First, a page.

Molecular Genetics and Genomics

, Volume 269, Issue 4, pp 562–573 | Cite as

Mutations that are synthetically lethal with a gas1Δ allele cause defects in the cell wall of Saccharomyces cerevisiae

  • N. Tomishige
  • Y. Noda
  • H. Adachi
  • H. Shimoi
  • A. Takatsuki
  • K. Yoda
Original Paper


The GAS1 -related genes of fungi encode GPI-anchored proteins with β-1,3-glucanosyltransferase activity. Loss of this activity results in defects in the assembly of the cell wall. We isolated mutants that show a synthetic defect when combined with a gas1Δ allele in Saccharomyces cerevisiae, and identified nine wild-type genes that rescue this defect. The indispensability of BIG1 and KRE6 for the viability of gas1Δ cells confirmed the important role of β-1,6-glucan in cells that are defective in the processing of β-1,3-glucan. The identification of the Wsc1p hypo-osmotic stress sensor and components of the PKC signal transduction pathway in our screen also confirmed that the cell wall integrity response attenuates the otherwise lethal gas1Δ defect. Unexpectedly, we found that the KEX2 gene is also required for the viability of the gas1Δ mutant. Kex2p is a Golgi/endosome-membrane-anchored protease that processes secretory preproteins. A cell wall defect was also found in the kex2Δ mutant, which was suppressible by multiple copies of the MKC7 or YAP3 gene, both of which encode other GPI-anchored proteases. Therefore, normal cell wall assembly requires proteolytic processing of secretory preproteins. Furthermore, the genes CSG2 and IPT1 were found to be required for normal growth of gas1Δ cells in the presence of 1 M sorbitol. This finding suggests that complex sphingolipids play a role in the hyper-osmotic response.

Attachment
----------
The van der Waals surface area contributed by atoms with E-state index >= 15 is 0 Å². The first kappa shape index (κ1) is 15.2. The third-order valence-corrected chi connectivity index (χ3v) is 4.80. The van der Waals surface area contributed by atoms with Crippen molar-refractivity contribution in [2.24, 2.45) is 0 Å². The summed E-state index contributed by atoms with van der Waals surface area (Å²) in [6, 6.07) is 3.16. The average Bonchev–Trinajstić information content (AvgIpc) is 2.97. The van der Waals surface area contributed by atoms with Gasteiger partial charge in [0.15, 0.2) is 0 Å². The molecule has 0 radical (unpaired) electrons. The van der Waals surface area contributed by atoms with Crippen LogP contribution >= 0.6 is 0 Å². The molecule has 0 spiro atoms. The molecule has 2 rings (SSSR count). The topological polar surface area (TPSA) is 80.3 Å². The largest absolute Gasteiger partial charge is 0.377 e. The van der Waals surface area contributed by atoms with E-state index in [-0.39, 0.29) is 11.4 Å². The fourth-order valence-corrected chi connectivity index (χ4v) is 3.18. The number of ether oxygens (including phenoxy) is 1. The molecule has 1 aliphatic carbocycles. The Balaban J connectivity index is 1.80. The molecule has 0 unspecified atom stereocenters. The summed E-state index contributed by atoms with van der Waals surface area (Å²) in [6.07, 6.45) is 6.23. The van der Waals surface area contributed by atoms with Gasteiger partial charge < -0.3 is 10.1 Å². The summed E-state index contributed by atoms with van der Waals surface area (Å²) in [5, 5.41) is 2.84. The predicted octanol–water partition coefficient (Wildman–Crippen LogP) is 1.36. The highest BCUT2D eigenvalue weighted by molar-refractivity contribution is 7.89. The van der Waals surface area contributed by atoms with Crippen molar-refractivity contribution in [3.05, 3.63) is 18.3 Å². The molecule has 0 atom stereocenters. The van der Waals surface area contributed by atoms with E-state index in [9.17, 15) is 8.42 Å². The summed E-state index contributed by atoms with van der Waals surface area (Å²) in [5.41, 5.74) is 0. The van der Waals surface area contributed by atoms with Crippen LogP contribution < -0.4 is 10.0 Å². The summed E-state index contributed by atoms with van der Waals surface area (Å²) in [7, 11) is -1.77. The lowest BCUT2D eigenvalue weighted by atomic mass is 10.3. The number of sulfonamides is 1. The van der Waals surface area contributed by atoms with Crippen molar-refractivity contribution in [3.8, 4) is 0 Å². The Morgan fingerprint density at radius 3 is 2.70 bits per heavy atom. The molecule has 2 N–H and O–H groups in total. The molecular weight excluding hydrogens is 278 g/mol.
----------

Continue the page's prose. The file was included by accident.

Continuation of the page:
Cell wall defect  GAS1  KEX2 endoprotease  Saccharomyces cerevisiae Complex sphingolipids 



We would like to thank Akio Toh-e (University of Tokyo) for yeast strains and plasmids, Yves Bourbonnais (Université Laval) for antibody against Yap3p, Hiroshi Kitagaki (the National Research Institute of Brewing) for his valuable advice in determination of the Man/Glc ratio, and Ikuko Sato (Fujisawa Pharmaceutical Co.) for her contribution of K1 killer toxin and valuable advice. This work was supported by a grant-in-aid for Scientific Research from the Ministry of Education, Culture, Sports, Science and Technology of Japan, grants for Bioarchitecture Research from the Institute of Physical and Chemical Research (RIKEN), a grant from the Kato Memorial Bioscience Foundation (to Y. N.), and a grant from the Nagase Science and Technology Foundation (to K. Y.)


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Copyright information

© Springer-Verlag 2003

Authors and Affiliations

  • N. Tomishige
    • 1
  • Y. Noda
    • 1
  • H. Adachi
    • 1
  • H. Shimoi
    • 2
  • A. Takatsuki
    • 3
  • K. Yoda
    • 1
  1. 1.Department of BiotechnologyUniversity of TokyoTokyoJapan
  2. 2.National Research Institute of BrewingHigashi-HiroshimaJapan
  3. 3.Institute of Physical and Chemical Research (RIKEN)WakoJapan

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